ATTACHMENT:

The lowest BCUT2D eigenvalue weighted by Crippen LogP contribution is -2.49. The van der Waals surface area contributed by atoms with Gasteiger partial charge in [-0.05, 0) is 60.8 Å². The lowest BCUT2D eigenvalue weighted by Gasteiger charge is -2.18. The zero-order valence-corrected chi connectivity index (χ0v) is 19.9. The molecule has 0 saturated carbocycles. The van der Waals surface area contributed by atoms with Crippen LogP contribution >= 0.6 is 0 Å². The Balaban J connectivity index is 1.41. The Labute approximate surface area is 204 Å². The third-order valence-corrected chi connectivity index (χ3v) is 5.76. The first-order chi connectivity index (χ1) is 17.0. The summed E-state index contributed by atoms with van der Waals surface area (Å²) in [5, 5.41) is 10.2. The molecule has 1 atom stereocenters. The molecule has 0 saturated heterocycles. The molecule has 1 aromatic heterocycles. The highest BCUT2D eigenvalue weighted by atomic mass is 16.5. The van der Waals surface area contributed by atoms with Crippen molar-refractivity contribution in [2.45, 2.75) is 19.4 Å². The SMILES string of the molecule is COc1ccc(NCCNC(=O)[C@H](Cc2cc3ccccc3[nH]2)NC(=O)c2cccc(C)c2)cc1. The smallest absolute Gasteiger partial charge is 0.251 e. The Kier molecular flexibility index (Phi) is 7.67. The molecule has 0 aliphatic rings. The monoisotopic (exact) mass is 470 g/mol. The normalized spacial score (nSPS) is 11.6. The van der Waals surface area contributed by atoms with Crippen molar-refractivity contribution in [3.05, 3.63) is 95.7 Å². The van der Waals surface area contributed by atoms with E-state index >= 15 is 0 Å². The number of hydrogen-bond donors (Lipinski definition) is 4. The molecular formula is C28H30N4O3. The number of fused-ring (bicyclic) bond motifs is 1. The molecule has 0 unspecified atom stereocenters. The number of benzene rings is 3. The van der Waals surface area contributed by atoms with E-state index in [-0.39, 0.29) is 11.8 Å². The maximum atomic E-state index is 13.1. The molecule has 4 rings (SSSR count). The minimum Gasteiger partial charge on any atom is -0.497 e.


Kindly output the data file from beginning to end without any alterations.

The lowest BCUT2D eigenvalue weighted by Crippen LogP contribution is -2.49. The van der Waals surface area contributed by atoms with Gasteiger partial charge in [-0.05, 0) is 60.8 Å². The lowest BCUT2D eigenvalue weighted by Gasteiger charge is -2.18. The zero-order valence-corrected chi connectivity index (χ0v) is 19.9. The molecule has 0 saturated carbocycles. The van der Waals surface area contributed by atoms with Crippen LogP contribution >= 0.6 is 0 Å². The Balaban J connectivity index is 1.41. The Labute approximate surface area is 204 Å². The third-order valence-corrected chi connectivity index (χ3v) is 5.76. The first-order chi connectivity index (χ1) is 17.0. The summed E-state index contributed by atoms with van der Waals surface area (Å²) in [5, 5.41) is 10.2. The molecule has 1 atom stereocenters. The molecule has 0 saturated heterocycles. The molecule has 1 aromatic heterocycles. The highest BCUT2D eigenvalue weighted by atomic mass is 16.5. The van der Waals surface area contributed by atoms with Crippen molar-refractivity contribution in [2.45, 2.75) is 19.4 Å². The SMILES string of the molecule is COc1ccc(NCCNC(=O)[C@H](Cc2cc3ccccc3[nH]2)NC(=O)c2cccc(C)c2)cc1. The smallest absolute Gasteiger partial charge is 0.251 e. The Kier molecular flexibility index (Phi) is 7.67. The molecule has 0 aliphatic rings. The monoisotopic (exact) mass is 470 g/mol. The normalized spacial score (nSPS) is 11.6. The van der Waals surface area contributed by atoms with Crippen molar-refractivity contribution in [3.05, 3.63) is 95.7 Å². The van der Waals surface area contributed by atoms with E-state index >= 15 is 0 Å². The number of hydrogen-bond donors (Lipinski definition) is 4. The molecular formula is C28H30N4O3. The number of fused-ring (bicyclic) bond motifs is 1. The molecule has 0 unspecified atom stereocenters. The number of benzene rings is 3. The van der Waals surface area contributed by atoms with E-state index in [-0.39, 0.29) is 11.8 Å². The maximum atomic E-state index is 13.1. The molecule has 4 rings (SSSR count). The minimum Gasteiger partial charge on any atom is -0.497 e.